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Spinach Crisis,
One Year Later

Today is the one-year anniversary of the Great Spinach Crisis of 2006. The consumer media is filled with the predictable follow-up stories. The good ones have titles such as, A Year After Spinach Scare, Growers Strive To Keep Produce Safe. The not so good ones have titles such as, U.S. Failed To Boost Produce Inspections.

We discuss what the industry is doing about food safety every day and so don’t necessarily think that we have to do a recap today.

MUCH HAS BEEN DONE. Not only the California Leafy Greens Agreement — although that is most prominent — but in many commodities and in many places, food safety has a higher profile and importance than it had a year ago. New industry institutions such as the Center for Produce Safety have been established.

THINGS ARE HAPPENING. Just yesterday, Arizona had a public hearing on creating its own Leafy Greens Marketing Agreement. It seems likely to happen as it is all the same people who support it in Salinas. That would cover about 90% of the nation’s leafy greens production and almost all of the nationally distributed product.

THERE ARE REAL ISSUES. Our recent report on product testing touched a real nerve. And the Metz Fresh recall raised real questions as to what our responsibility is to consumers.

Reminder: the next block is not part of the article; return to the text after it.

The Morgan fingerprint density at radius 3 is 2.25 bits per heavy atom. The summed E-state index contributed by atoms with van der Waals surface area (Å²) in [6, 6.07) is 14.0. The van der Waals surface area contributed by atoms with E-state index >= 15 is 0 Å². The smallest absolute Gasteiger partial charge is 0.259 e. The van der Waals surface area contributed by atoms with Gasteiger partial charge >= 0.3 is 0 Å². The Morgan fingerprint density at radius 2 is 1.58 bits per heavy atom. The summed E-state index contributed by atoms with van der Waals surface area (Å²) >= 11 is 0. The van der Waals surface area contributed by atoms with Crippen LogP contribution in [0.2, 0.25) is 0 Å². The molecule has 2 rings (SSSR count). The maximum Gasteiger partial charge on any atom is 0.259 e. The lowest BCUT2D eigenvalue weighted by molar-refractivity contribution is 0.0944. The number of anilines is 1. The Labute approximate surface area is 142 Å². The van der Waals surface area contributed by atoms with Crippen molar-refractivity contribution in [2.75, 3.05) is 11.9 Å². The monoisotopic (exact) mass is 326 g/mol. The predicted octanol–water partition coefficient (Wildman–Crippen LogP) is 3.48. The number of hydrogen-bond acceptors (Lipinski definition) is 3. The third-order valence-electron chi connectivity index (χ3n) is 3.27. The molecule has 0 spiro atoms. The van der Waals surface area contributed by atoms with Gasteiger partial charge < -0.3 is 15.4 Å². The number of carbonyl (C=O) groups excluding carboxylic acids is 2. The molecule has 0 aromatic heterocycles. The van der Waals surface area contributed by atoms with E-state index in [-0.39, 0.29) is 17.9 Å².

We’ll be dealing with the spinach crisis and its aftermath next week and for many weeks to come.

Today, we think the biggest risk for the industry is that as the spinach crisis recedes in time, it may recede in memory. And, unfortunately, humans tend to be motivated by threats they perceive as imminent.

Just over a year ago, we ran a piece entitled, A Look At The Faces, which profiled the two people who were known at the time to have died as a result of eating our industry’s product.

In the end there were three confirmed deaths. Perhaps the best way to honor their deaths is to keep their faces in our mind’s eye, that our resolution to produce safe food should never falter. So, on this one-year anniversary of a very sad chapter in the history of a very old industry, we remember…

Marion Graff
77 years old
Kyle Allgood
2 years old

Betty Howard
83 years old

We can do them no honor greater than to assure that their deaths were not in vain. It is only our actions in taking the steps necessary to prevent this from happening again that can give meaning to their deaths.

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